That’s a school of thought that persists.

For some organizations such template documents give them a sense of comfort that they feel they have thoroughly anticipated every possibility and are prepared. This can be a false sense of security, to be sure. Yes, the effort to think through and develop all of this content is often distracting and wasteful of time, money and resources. But perhaps worst of all, organizations can tend to feel so burdened by the crisis communications planning process that managers look for every excuse not to participate, which can have a direct impact on the organization’s readiness when a crisis hits.

The truth is, you cannot anticipate every possible crisis situation in advance to the point where you can write a passable first draft of a news release. Once the crisis happens, there are usually so many distinguishing factors tied to time, place and the people affected, among other things, that you have to start all over. If the template release is helpful at all, it may be in the first five minutes of the crisis, and after that, the many hours spent on developing, editing and approving it are quickly devalued.

What then matters is that a solid communicator be in the loop directing that part of the crisis response process. That there is a team involved in information-gathering and strategic planning and response. That a reliable spokesperson has been designated to assure the organization speaks with one voice.  And that an organizational commitment is made to responsible communication and accountability.

Just as with anything done right, it just can’t be handled with a template. Rather, the sense of security has to come from knowing there is a quick-start process in place, that the organization is practiced in it, that it’s tied to the way the organization already works and makes decisions, and that good people are involved in the crisis plan’s implementation.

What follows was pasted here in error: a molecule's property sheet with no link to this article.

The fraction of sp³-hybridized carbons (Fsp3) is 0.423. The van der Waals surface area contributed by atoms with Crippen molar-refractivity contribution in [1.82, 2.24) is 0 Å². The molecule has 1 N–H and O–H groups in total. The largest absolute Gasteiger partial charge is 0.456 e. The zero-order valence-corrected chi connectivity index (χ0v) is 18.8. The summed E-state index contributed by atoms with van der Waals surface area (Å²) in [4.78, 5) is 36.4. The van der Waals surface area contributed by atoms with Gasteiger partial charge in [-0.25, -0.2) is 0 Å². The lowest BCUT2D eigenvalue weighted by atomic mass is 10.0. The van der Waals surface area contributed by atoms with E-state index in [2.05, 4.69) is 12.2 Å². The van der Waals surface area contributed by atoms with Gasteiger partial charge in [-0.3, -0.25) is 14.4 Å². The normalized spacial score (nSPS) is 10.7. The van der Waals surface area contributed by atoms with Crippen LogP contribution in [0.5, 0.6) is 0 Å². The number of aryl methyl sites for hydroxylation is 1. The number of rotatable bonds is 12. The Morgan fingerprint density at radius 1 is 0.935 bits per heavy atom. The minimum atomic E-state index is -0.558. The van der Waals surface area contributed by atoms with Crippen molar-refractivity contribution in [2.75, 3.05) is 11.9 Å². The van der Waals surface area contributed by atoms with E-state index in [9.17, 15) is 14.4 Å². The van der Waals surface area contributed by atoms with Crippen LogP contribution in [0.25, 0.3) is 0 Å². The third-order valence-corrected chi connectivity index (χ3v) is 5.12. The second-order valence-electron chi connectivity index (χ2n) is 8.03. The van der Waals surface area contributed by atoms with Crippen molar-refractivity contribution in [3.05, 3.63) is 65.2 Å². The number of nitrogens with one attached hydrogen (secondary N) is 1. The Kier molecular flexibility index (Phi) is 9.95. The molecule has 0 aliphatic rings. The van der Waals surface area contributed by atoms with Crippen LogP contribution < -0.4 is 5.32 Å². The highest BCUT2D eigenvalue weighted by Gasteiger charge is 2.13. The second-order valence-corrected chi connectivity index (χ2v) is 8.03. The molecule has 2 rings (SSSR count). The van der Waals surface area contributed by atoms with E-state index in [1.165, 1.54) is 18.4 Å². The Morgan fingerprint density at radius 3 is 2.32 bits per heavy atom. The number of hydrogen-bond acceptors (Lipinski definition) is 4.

Hollywood’s Dangerous Assumptions about People with Disabilities

You could say I have a certain empathy for people with disabilities. That’s why, based on some of the publicity surrounding the movie “You Before Me,” I think this is one I will not see.

The film centers on a young man who is a quadriplegic as the result of an accident, effectively ending life as he knew it. In his new life, he takes on a caregiver, and in true Hollywood style, they fall in love.

It’s not much of a spoiler when the trailer of the movie and all of its pre-publicity lead us to the ending. Apparently, the disabled young man has to decide if he will live for his love or commit suicide.  His newfound love has a decision to make.  She can convince him that life is worth living, or she can support his state of mind that life is not worth living due to his disability and help him end it all.  We can guess how it ends.

News reports are that that some of the able-bodied movie critics walked out of the screening crying, moved by the gloominess of it all.

That’s a summary of what I know based on the coverage and reviews I’ve seen, and for me that’s enough. Enough to determine that I don’t want to see this movie because I just don’t find the subject matter entertaining (even if it is billed a romantic comedy, which it is). But perhaps even more importantly, I don’t like the message it sends or the dangerous assumptions it makes.